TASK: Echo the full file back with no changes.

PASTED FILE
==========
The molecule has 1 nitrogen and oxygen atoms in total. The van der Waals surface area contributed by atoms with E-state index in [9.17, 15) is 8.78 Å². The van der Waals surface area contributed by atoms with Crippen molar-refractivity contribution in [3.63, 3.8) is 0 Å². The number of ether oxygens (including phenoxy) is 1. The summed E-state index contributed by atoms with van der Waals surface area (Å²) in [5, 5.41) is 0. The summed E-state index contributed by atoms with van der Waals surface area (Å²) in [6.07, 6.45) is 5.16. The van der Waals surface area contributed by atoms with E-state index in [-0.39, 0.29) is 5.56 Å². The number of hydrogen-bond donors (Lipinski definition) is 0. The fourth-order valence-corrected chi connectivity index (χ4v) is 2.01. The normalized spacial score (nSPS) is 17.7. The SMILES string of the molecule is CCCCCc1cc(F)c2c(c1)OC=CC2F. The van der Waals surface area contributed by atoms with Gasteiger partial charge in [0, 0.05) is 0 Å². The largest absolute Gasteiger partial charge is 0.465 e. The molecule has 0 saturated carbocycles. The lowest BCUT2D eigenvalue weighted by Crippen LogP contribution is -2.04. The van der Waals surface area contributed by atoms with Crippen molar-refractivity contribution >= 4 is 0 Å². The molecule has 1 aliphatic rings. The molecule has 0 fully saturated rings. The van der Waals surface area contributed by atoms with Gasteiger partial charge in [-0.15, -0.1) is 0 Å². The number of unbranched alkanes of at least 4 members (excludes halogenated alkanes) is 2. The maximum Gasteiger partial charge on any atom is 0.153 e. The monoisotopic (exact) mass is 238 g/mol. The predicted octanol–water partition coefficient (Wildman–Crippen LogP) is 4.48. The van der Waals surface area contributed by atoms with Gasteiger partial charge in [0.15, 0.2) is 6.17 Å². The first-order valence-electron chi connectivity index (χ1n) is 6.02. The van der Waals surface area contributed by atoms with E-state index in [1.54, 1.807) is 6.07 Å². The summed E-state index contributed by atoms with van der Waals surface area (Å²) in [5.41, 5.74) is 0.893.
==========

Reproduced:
The molecule has 1 nitrogen and oxygen atoms in total. The van der Waals surface area contributed by atoms with E-state index in [9.17, 15) is 8.78 Å². The van der Waals surface area contributed by atoms with Crippen molar-refractivity contribution in [3.63, 3.8) is 0 Å². The number of ether oxygens (including phenoxy) is 1. The summed E-state index contributed by atoms with van der Waals surface area (Å²) in [5, 5.41) is 0. The summed E-state index contributed by atoms with van der Waals surface area (Å²) in [6.07, 6.45) is 5.16. The van der Waals surface area contributed by atoms with E-state index in [-0.39, 0.29) is 5.56 Å². The number of hydrogen-bond donors (Lipinski definition) is 0. The fourth-order valence-corrected chi connectivity index (χ4v) is 2.01. The normalized spacial score (nSPS) is 17.7. The SMILES string of the molecule is CCCCCc1cc(F)c2c(c1)OC=CC2F. The van der Waals surface area contributed by atoms with Gasteiger partial charge in [0, 0.05) is 0 Å². The largest absolute Gasteiger partial charge is 0.465 e. The molecule has 0 saturated carbocycles. The lowest BCUT2D eigenvalue weighted by Crippen LogP contribution is -2.04. The van der Waals surface area contributed by atoms with Crippen molar-refractivity contribution >= 4 is 0 Å². The molecule has 1 aliphatic rings. The molecule has 0 fully saturated rings. The van der Waals surface area contributed by atoms with Gasteiger partial charge in [-0.15, -0.1) is 0 Å². The number of unbranched alkanes of at least 4 members (excludes halogenated alkanes) is 2. The maximum Gasteiger partial charge on any atom is 0.153 e. The monoisotopic (exact) mass is 238 g/mol. The predicted octanol–water partition coefficient (Wildman–Crippen LogP) is 4.48. The van der Waals surface area contributed by atoms with Gasteiger partial charge in [0.15, 0.2) is 6.17 Å². The first-order valence-electron chi connectivity index (χ1n) is 6.02. The van der Waals surface area contributed by atoms with E-state index in [1.54, 1.807) is 6.07 Å². The summed E-state index contributed by atoms with van der Waals surface area (Å²) in [5.41, 5.74) is 0.893.